I haven't had my coffee yet." You've probably heard that cautionary phrase before, or even spoken it yourself. It acts as both an apology for grumpy behavior and a warning to its listener, roughly translating to "my day has not officially begun."
For many of us, that warning holds true; the day doesn't truly start until we've had our first energizing sip. But if we're buying a cup from a cafe everyday, our habit can quickly turn costly — one $3 cup per day adds up to more than $1,000 per year. So, where does that leave us frugal coffee connoisseurs? How can we recreate the cafe experience at home? To answer that question, I asked some local java experts how to make quality, cost-conscious coffee in our own humble abodes. As it turns out, making a tasty cup doesn't have to be time-consuming — and it doesn't require $450 worth of equipment, either.
Quality of Beans
The experts I spoke with all agreed that the quality of beans determines the quality of coffee. According to them, it's the one area where corners shouldn't be cut for cost's sake. Although most of the experts disagreed when it came time to recommend a specific brand (not surprisingly, most supported their own), they were in agreement on one simple concept: Don't go for the brand names.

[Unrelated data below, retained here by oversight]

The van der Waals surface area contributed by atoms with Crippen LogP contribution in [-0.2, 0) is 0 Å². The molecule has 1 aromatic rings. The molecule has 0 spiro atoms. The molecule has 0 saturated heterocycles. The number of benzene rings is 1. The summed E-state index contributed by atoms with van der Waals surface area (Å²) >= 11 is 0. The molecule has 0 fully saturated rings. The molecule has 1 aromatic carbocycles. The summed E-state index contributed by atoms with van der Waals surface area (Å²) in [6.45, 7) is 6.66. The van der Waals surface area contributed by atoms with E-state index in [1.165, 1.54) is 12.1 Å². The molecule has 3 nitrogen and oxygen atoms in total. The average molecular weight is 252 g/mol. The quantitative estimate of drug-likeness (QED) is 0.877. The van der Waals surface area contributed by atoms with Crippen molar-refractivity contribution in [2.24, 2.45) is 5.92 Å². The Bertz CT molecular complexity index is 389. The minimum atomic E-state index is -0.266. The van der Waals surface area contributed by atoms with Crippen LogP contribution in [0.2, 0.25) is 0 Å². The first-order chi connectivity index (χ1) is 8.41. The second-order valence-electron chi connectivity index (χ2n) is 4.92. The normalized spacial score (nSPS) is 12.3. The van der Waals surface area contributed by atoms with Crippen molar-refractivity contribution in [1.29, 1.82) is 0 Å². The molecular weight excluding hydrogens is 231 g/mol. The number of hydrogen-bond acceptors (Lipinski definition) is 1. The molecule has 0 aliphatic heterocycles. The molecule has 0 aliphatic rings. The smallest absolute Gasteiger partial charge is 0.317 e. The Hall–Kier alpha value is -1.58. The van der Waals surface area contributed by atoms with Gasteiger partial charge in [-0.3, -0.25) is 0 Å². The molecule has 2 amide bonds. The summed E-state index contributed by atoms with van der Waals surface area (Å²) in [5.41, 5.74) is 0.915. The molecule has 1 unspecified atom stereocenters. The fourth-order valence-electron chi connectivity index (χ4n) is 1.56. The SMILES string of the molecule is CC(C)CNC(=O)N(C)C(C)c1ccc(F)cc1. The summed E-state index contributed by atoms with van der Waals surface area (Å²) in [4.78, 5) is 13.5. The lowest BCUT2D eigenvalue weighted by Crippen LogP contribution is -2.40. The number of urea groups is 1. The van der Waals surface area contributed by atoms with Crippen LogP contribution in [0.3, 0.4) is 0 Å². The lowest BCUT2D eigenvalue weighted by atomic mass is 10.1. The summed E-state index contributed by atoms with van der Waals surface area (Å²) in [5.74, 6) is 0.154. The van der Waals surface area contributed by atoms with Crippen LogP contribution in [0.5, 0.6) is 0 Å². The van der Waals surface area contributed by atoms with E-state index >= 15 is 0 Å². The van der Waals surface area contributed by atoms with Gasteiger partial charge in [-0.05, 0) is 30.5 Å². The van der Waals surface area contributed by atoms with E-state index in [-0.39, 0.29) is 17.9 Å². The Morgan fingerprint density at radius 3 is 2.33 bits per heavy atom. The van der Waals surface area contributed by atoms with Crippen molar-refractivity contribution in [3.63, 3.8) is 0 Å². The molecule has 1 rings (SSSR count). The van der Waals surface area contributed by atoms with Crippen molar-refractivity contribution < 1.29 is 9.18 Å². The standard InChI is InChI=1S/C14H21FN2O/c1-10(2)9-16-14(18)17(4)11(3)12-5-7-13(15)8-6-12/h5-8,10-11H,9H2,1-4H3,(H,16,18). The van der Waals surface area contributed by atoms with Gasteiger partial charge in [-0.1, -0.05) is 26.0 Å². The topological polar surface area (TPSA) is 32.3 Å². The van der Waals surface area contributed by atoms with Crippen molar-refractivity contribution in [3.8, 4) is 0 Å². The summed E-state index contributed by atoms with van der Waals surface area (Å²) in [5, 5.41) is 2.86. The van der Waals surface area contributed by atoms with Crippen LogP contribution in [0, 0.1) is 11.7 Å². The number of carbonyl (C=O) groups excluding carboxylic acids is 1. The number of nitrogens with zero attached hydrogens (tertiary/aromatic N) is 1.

"I stay away from the big brands," said Alan Barbaran, a barista at World Ground Cafe (308 Jackson St., Oakland). "The household names — they just aren't as good. They're cheaper, but not better." Barbaran attributes the lower quality to factory methods of production. He said it can take weeks for brand-name ground coffee to hit the shelves at your local supermarket, so by the time you take the tub or package home, a lot of the flavor has already been lost. And while buying coffee from a cafe might be a lot pricier than a huge vat of Folgers, the additional money spent supports local businesses, many of which ethically source their ingredients as often as possible, Barbaran noted.
Kaleb Houston, director of Red Bay Coffee (45 Grand Ave., Oakland), echoes Barbaran's advice. He said a lot of the big brands use a bean called Robusta, which has a poor taste compared to the cafe-preferred Arabica bean. "Robusta coffees are kind of like a super cheap, super-species engineered to be highly disease resilient, yield more beans per harvest at lower altitudes, and contain up to three times the amount of caffeine," he said. "But there is a downfall: They are rather low quality beans."
Though Arabica beans are more expensive, Houston said that purchasing them is also an ethically sound choice. "[Buying Arabica] creates higher incomes for the farmers, which allows them to create better processes, build better schools, pave more roads, and live better lives," he said. "For us, [good coffee] will always be a balance of quality, ethics, and sustainability."
For coffee drinkers who prefer to buy beans that have already been roasted and ground, options abound in the East Bay. Places such as Artis (1717 4th Street, Berkeley, ArtisCoffee.com) roast, grind, and ship coffee the same day, while also offering delivery and discounts with subscription packages ($9.95–$22.95 per pound without subscription).